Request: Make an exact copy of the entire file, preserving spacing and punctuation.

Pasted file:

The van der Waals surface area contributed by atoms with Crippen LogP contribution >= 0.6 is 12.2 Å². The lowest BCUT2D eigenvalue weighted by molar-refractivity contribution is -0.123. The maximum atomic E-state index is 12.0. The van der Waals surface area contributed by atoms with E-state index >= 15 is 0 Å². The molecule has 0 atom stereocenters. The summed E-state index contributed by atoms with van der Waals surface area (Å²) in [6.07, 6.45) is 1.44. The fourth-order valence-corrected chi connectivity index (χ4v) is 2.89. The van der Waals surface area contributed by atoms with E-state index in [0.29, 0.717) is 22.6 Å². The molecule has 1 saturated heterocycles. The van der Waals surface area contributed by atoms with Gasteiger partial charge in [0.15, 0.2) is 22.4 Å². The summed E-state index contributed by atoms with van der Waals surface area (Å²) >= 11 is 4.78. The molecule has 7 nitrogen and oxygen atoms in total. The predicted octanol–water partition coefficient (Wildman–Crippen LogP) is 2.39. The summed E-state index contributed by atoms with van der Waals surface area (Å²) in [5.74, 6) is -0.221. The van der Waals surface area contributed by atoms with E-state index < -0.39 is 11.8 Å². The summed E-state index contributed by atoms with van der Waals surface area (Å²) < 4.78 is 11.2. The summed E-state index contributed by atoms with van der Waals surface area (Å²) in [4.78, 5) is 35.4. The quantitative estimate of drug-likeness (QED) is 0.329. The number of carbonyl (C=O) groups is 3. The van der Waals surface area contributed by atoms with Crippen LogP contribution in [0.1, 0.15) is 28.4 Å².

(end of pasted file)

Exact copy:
The van der Waals surface area contributed by atoms with Crippen LogP contribution >= 0.6 is 12.2 Å². The lowest BCUT2D eigenvalue weighted by molar-refractivity contribution is -0.123. The maximum atomic E-state index is 12.0. The van der Waals surface area contributed by atoms with E-state index >= 15 is 0 Å². The molecule has 0 atom stereocenters. The summed E-state index contributed by atoms with van der Waals surface area (Å²) in [6.07, 6.45) is 1.44. The fourth-order valence-corrected chi connectivity index (χ4v) is 2.89. The van der Waals surface area contributed by atoms with E-state index in [0.29, 0.717) is 22.6 Å². The molecule has 1 saturated heterocycles. The van der Waals surface area contributed by atoms with Gasteiger partial charge in [0.15, 0.2) is 22.4 Å². The summed E-state index contributed by atoms with van der Waals surface area (Å²) >= 11 is 4.78. The molecule has 7 nitrogen and oxygen atoms in total. The predicted octanol–water partition coefficient (Wildman–Crippen LogP) is 2.39. The summed E-state index contributed by atoms with van der Waals surface area (Å²) in [5.74, 6) is -0.221. The van der Waals surface area contributed by atoms with E-state index < -0.39 is 11.8 Å². The summed E-state index contributed by atoms with van der Waals surface area (Å²) < 4.78 is 11.2. The summed E-state index contributed by atoms with van der Waals surface area (Å²) in [4.78, 5) is 35.4. The quantitative estimate of drug-likeness (QED) is 0.329. The number of carbonyl (C=O) groups is 3. The van der Waals surface area contributed by atoms with Crippen LogP contribution in [0.1, 0.15) is 28.4 Å².